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  • Writer's pictureJoanne Jacobs

Strivers succed in Chicago charters

Noble charter network students in Chicago are more likely to enroll in college than students who applied to Noble but lost out in the lottery. 

Chicago’s charter high schools are helping underdog kids get to college, according to a study by the University of Chicago Consortium on School Research, writes Maureen Kelleher on Education Post.

As a whole, Chicago’s charter high schools take in eighth-graders who score lower on tests but have higher attendance than average for Chicago Public Schools (CPS) students. . . . Charters make them work harder to pass to the next grade. They provide more challenging instruction, student surveys suggest. And, most importantly, they set the uniform expectation among both teachers and students that all their graduates will go to college. This appears to be paying off. Many more charter high school graduates enrolled in college than did high school graduates from other CPS high schools: forty-five percent of charter graduates versus 26 percent in other public high schools.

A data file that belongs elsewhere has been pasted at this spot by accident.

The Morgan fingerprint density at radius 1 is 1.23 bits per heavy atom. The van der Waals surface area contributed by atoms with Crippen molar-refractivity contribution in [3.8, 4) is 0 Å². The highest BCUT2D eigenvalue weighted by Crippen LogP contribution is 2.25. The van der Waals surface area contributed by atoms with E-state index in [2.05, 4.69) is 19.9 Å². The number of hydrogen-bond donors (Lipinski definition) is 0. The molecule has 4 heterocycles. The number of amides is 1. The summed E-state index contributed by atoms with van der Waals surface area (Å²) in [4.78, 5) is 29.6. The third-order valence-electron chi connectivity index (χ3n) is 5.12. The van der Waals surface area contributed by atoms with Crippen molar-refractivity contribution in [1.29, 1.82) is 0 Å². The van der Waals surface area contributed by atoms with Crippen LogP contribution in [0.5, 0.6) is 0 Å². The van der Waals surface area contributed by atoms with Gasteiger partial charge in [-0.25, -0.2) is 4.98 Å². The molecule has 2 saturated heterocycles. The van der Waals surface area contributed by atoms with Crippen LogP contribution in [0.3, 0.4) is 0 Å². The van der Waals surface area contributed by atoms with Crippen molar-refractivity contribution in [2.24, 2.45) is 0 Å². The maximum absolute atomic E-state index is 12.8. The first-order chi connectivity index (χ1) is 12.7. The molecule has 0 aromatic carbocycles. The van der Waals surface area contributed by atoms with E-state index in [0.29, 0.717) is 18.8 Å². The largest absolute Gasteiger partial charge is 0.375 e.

“Attending a charter high school in Chicago led to substantial improvements in test scores, high school attendance, college enrollment, and college persistence,” writes Matt Barnum on Chalkbeat. However, high school graduation rates were no higher.

The study controlled for factors such as “poverty, eighth grade test scores and attendance rates, and special education status,” he writes. “This strongly suggests that differences between students are caused by the quality of their schools.”

Another recent study found much higher college attendance for students at Noble, a large charter network in the city, Barnum writes. It compared students who won the admission lottery with those who applied but lost the lottery.

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